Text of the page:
means selecting multiple pairs of the cross-correlations, each of which is consisted of p instantaneous cross-correlations from the calculated M−1 instantaneous correlations to form a Hankel correlation matrix and dividing this matrix into an upper and lower correlation matrices;
means for dividing the Hankel correlation matrix into two upper and lower correlation matrices;
means for calculating a linear operator at time n from these two upper and lower correlation matrices by using an adaptive LMS algorithm with a fixed or time-varying step-size parameter or using adaptive NLMS algorithm;
means for estimating a noise subspace using that linear operator;
means for estimating the direction of the incident signals at time n using the noise subspace by Newton approximation; and
means for forming a beam whose peak points in the directions of incident signals.
11. A receiving apparatus of base station claim 10 comprising:
a direction estimation apparatus; and
a receiving beamforming apparatus that forms a beam whose peak points in the directions estimated by said direction estimation apparatus.
12. The transmitting apparatus of base station of claim 10 comprising:
a direction estimation device; and
a receiving beamforming apparatus for forming a beam whose peak points in the directions estimated by the direction estimation apparatus.
Description
BACKGROUND OF THE INVENTION

This application is a Continuation Application of PCT Application PCT/JP2004/011598, filed on Aug. 12, 2004, the contents of which are herein wholly incorporated by reference. This invention relates to a method and apparatus for directions-of-arrival (DOAs) estimation of radio waves impinge on an array antenna at a base station and relates to an apparatus of base station that variably controls the beam directivity of the antenna based on the estimated directions of radio waves (also be referred to as signals from the aspect of signal processing hereafter). Further, this invention relates to a method and apparatus for estimating the directions of multiple incoming signals (mutually uncorrelated signals, or partially correlated signals, or fully correlated (i.e., coherent) signals) in an on-line manner and quickly tracking the time-varying directions.

In recent years, research and development on applications of adaptive array antenna for mobile communications have attracted much attention. Herein an antenna created by placing multiple antenna elements at different spatial positions with a certain geometric shape is called an array antenna. The problem of estimating the directions of radio waves impinging on the antenna is one of the important fundamental techniques of an adaptive array antenna. For the problem of estimating the direction of a signal, subspace-based methods that use the orthogonality between the signal subspace and noise subspace are well known because of their good estimation accuracy and low computational load. A typical example is the MUSIC (multiple signal classification) (see non-patent document 1: R. O. Schmidt, Multiple emitter location and signal parameter estimation, IEEE Trans. Antenna Propagation, vol. 34, no. 3, pp. 276-280 (1986). Also for the problem of direction estimation of coherent signals, the subspace-based method with preprocessing is well known as the spatial smoothing based MUSIC (see non-patent document 2: J. Shan, M N. Wax and T. Kailath, On spatial smoothing for arrival direction estimation of coherent signals, IEEE Trans. Acoust., Speech, Signal Processing, vol. 33, no. 4, pp. 806-811 (1985); and non-patent document 3: S. U. Pillai and B. H. Kwon, Forward/backward spatial smoothing techniques for coherent signals identification, IEEE Trans. Acoust., Speech, Signal, vol. 37, no. 1, pp. 8-15 (1989)).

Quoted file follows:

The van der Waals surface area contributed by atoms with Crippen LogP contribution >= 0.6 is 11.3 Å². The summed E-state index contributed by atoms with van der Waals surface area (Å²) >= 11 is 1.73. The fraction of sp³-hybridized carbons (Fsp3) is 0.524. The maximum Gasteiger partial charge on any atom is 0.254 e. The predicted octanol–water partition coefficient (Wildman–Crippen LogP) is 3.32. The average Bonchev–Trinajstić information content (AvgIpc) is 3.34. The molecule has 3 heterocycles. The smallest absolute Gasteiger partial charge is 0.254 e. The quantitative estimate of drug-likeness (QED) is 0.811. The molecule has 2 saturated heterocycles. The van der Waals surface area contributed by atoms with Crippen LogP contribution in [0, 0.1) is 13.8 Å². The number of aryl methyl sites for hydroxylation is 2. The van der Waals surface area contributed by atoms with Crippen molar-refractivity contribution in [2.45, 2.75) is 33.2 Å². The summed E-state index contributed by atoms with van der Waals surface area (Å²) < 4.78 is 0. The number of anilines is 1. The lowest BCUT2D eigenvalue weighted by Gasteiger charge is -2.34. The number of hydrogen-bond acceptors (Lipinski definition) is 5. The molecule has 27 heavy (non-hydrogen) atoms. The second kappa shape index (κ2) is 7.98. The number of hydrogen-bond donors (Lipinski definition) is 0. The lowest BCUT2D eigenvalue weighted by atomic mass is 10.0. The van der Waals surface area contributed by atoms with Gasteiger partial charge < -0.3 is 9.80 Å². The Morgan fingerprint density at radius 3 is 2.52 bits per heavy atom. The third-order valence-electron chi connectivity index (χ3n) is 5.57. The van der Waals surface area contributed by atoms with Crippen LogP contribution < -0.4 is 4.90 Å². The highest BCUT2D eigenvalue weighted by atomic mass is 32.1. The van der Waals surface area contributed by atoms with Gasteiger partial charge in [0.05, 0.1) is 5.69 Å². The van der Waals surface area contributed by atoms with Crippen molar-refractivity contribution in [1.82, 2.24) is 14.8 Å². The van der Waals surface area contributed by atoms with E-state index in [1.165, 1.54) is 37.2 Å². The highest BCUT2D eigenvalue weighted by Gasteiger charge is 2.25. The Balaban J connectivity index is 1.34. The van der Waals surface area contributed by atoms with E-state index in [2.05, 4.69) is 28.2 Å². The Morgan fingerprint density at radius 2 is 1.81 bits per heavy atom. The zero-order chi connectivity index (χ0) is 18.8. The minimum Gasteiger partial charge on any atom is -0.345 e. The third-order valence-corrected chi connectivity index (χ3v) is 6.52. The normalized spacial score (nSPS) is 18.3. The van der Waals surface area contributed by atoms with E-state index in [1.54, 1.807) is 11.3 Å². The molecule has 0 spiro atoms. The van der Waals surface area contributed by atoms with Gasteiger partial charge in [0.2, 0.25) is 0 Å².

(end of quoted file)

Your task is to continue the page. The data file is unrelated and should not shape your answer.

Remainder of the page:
In conventional subspace-based methods, in order to obtain the signal (or noise) subspace, it is necessary to perform eigendecomposition processing such as eigenvalue decomposition (EVD) or singular value decomposition (SVD) on the array covariance matrix. Also, in practical mobile communication systems, the signals from a user (i.e, mobile terminal) that are usually reflected from buildings or the like and impinge on the array antenna at base station via a direct path and some reflected paths, hence the direction estimation in a multipath propagation environment is very important. Furthermore, the directions of incident signals may change over time due to the movement of user (i.e., signal source), thus a tracking method is required to estimate the directions in an on-line manner.

However, when conventional subspace-based methods are used to estimate the time-varying directions in real-time, it is necessary to perform the EVD (or SVD) repeatedly, and hence the computational loads of these methods become very heavy and much processing time is required.

In order to explain the disadvantages of the conventional subspace-based DOA estimation methods, the spatial smoothing based MUSIC proposed in non-patent document 2 will be briefly described.

Here, it is assumed that p narrowband signals {sk(n)} are incident on a uniform linear array (ULA) with M elements from angles {θk}. The signals received at the array elements can be expressed by the following equation 1.

y ( n ) = [ y 1 ( n ) , y 2 ( n ) , , y M ( n ) ] T = A ( θ ( n ) ) s ( n ) + w ( n ) ( 1 ) A ( θ ( n ) ) = Δ [ a ( θ 1 ( n ) ) , a ( θ 2 ( n ) ) , , a ( θ p ( n ) ) ] a ( θ k ( n ) ) = Δ [ 1 , j w o τ ( θ k ( n ) ) , , j w o ( M = 1 ) τ ( θ k ( n ) ) ] T s ( n ) = [ s 1 ( n ) , s 2 ( n ) , , s p ( n ) ] T , w ( n ) = [ w 1 ( n ) , w 2 ( n ) , , w M ( n ) ] T w 0 = 2 π f 0 , τ ( θ k ( n ) ) = Δ ( d / c ) sin θ k ( n )
where f0, c and d are the carrier frequency, propagation speed, and element interval (half wavelength of the carrier wave), respectively, ()T denotes the transposition, a(θk(n)) and A(θ(n)) are the array response vector and response matrix, and w1(n) is the temporally and spatially uncorrelated white Gaussian noise with zero-mean and variance σ2.

First, the case of estimating constant directions will be considered, i.e., θk(n)=θk. For simplicity, A(θ(n)) will be expressed as A below. Here, the array covariance matrix is expressed by the following equation.